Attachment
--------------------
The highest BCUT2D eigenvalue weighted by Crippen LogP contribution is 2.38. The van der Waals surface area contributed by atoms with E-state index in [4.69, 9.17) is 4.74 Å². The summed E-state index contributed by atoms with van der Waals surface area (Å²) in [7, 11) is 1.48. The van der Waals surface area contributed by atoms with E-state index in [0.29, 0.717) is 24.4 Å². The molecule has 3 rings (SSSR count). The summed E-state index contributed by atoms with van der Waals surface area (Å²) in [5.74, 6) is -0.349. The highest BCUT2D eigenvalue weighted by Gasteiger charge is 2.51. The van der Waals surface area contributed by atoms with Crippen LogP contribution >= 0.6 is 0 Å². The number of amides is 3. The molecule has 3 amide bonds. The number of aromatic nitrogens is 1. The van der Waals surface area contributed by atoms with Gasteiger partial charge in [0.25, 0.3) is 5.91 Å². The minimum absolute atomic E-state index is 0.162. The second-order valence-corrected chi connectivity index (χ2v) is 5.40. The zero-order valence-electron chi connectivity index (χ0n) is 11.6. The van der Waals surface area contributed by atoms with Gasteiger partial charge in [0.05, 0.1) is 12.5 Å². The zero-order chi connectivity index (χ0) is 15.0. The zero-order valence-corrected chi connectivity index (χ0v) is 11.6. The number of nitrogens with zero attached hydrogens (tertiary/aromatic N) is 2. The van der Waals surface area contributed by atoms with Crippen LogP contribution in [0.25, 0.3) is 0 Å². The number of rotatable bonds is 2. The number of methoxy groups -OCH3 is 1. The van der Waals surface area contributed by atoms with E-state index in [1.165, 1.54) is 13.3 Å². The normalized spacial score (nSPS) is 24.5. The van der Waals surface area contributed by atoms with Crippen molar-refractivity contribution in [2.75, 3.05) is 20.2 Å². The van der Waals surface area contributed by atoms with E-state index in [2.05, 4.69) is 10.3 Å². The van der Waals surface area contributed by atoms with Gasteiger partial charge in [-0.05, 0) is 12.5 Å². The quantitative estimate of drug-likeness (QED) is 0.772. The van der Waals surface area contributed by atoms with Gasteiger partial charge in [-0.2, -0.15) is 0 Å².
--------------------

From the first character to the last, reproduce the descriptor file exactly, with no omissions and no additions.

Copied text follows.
The highest BCUT2D eigenvalue weighted by Crippen LogP contribution is 2.38. The van der Waals surface area contributed by atoms with E-state index in [4.69, 9.17) is 4.74 Å². The summed E-state index contributed by atoms with van der Waals surface area (Å²) in [7, 11) is 1.48. The van der Waals surface area contributed by atoms with E-state index in [0.29, 0.717) is 24.4 Å². The molecule has 3 rings (SSSR count). The summed E-state index contributed by atoms with van der Waals surface area (Å²) in [5.74, 6) is -0.349. The highest BCUT2D eigenvalue weighted by Gasteiger charge is 2.51. The van der Waals surface area contributed by atoms with Crippen LogP contribution >= 0.6 is 0 Å². The number of amides is 3. The molecule has 3 amide bonds. The number of aromatic nitrogens is 1. The van der Waals surface area contributed by atoms with Gasteiger partial charge in [0.25, 0.3) is 5.91 Å². The minimum absolute atomic E-state index is 0.162. The second-order valence-corrected chi connectivity index (χ2v) is 5.40. The zero-order valence-electron chi connectivity index (χ0n) is 11.6. The van der Waals surface area contributed by atoms with Gasteiger partial charge in [0.05, 0.1) is 12.5 Å². The zero-order chi connectivity index (χ0) is 15.0. The zero-order valence-corrected chi connectivity index (χ0v) is 11.6. The number of nitrogens with zero attached hydrogens (tertiary/aromatic N) is 2. The van der Waals surface area contributed by atoms with Crippen LogP contribution in [0.25, 0.3) is 0 Å². The number of rotatable bonds is 2. The number of methoxy groups -OCH3 is 1. The van der Waals surface area contributed by atoms with E-state index in [1.165, 1.54) is 13.3 Å². The normalized spacial score (nSPS) is 24.5. The van der Waals surface area contributed by atoms with Crippen molar-refractivity contribution in [2.75, 3.05) is 20.2 Å². The van der Waals surface area contributed by atoms with E-state index in [2.05, 4.69) is 10.3 Å². The van der Waals surface area contributed by atoms with Gasteiger partial charge in [-0.05, 0) is 12.5 Å². The quantitative estimate of drug-likeness (QED) is 0.772. The van der Waals surface area contributed by atoms with Gasteiger partial charge in [-0.2, -0.15) is 0 Å².